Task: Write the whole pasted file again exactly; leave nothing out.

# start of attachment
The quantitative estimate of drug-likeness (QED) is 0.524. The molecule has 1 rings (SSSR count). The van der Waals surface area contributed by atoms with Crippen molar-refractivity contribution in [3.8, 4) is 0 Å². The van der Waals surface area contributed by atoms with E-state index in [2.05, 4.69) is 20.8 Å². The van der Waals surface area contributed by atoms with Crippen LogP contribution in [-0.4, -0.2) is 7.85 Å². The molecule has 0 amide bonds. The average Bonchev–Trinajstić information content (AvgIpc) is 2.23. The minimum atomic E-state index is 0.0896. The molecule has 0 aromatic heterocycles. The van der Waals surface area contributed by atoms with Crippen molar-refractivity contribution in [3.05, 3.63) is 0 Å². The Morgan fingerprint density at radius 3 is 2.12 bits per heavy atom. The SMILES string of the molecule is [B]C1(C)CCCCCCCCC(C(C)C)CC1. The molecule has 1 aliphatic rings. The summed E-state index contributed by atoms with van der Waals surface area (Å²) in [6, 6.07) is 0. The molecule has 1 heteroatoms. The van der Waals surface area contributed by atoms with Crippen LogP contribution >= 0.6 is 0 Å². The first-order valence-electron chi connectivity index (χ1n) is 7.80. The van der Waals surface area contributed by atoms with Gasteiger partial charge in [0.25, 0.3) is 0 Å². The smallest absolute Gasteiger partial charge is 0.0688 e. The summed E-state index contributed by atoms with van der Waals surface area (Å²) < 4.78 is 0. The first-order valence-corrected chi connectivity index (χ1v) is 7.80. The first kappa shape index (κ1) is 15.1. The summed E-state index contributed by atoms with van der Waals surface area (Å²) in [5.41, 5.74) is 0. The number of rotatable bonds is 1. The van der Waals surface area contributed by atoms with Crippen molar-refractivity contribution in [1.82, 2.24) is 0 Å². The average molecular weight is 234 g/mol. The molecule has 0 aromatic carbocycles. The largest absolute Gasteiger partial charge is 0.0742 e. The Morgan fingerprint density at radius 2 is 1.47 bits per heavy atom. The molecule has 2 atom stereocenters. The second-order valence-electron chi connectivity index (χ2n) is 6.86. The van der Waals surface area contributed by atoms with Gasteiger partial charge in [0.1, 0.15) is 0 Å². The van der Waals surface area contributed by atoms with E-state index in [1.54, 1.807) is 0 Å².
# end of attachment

The quantitative estimate of drug-likeness (QED) is 0.524. The molecule has 1 rings (SSSR count). The van der Waals surface area contributed by atoms with Crippen molar-refractivity contribution in [3.8, 4) is 0 Å². The van der Waals surface area contributed by atoms with E-state index in [2.05, 4.69) is 20.8 Å². The van der Waals surface area contributed by atoms with Crippen LogP contribution in [-0.4, -0.2) is 7.85 Å². The molecule has 0 amide bonds. The average Bonchev–Trinajstić information content (AvgIpc) is 2.23. The minimum atomic E-state index is 0.0896. The molecule has 0 aromatic heterocycles. The van der Waals surface area contributed by atoms with Crippen molar-refractivity contribution in [3.05, 3.63) is 0 Å². The Morgan fingerprint density at radius 3 is 2.12 bits per heavy atom. The SMILES string of the molecule is [B]C1(C)CCCCCCCCC(C(C)C)CC1. The molecule has 1 aliphatic rings. The summed E-state index contributed by atoms with van der Waals surface area (Å²) in [6, 6.07) is 0. The molecule has 1 heteroatoms. The van der Waals surface area contributed by atoms with Crippen LogP contribution >= 0.6 is 0 Å². The first-order valence-electron chi connectivity index (χ1n) is 7.80. The van der Waals surface area contributed by atoms with Gasteiger partial charge in [0.25, 0.3) is 0 Å². The smallest absolute Gasteiger partial charge is 0.0688 e. The summed E-state index contributed by atoms with van der Waals surface area (Å²) < 4.78 is 0. The first-order valence-corrected chi connectivity index (χ1v) is 7.80. The first kappa shape index (κ1) is 15.1. The summed E-state index contributed by atoms with van der Waals surface area (Å²) in [5.41, 5.74) is 0. The number of rotatable bonds is 1. The van der Waals surface area contributed by atoms with Crippen molar-refractivity contribution in [1.82, 2.24) is 0 Å². The average molecular weight is 234 g/mol. The molecule has 0 aromatic carbocycles. The largest absolute Gasteiger partial charge is 0.0742 e. The Morgan fingerprint density at radius 2 is 1.47 bits per heavy atom. The molecule has 2 atom stereocenters. The second-order valence-electron chi connectivity index (χ2n) is 6.86. The van der Waals surface area contributed by atoms with Gasteiger partial charge in [0.1, 0.15) is 0 Å². The van der Waals surface area contributed by atoms with E-state index in [1.54, 1.807) is 0 Å².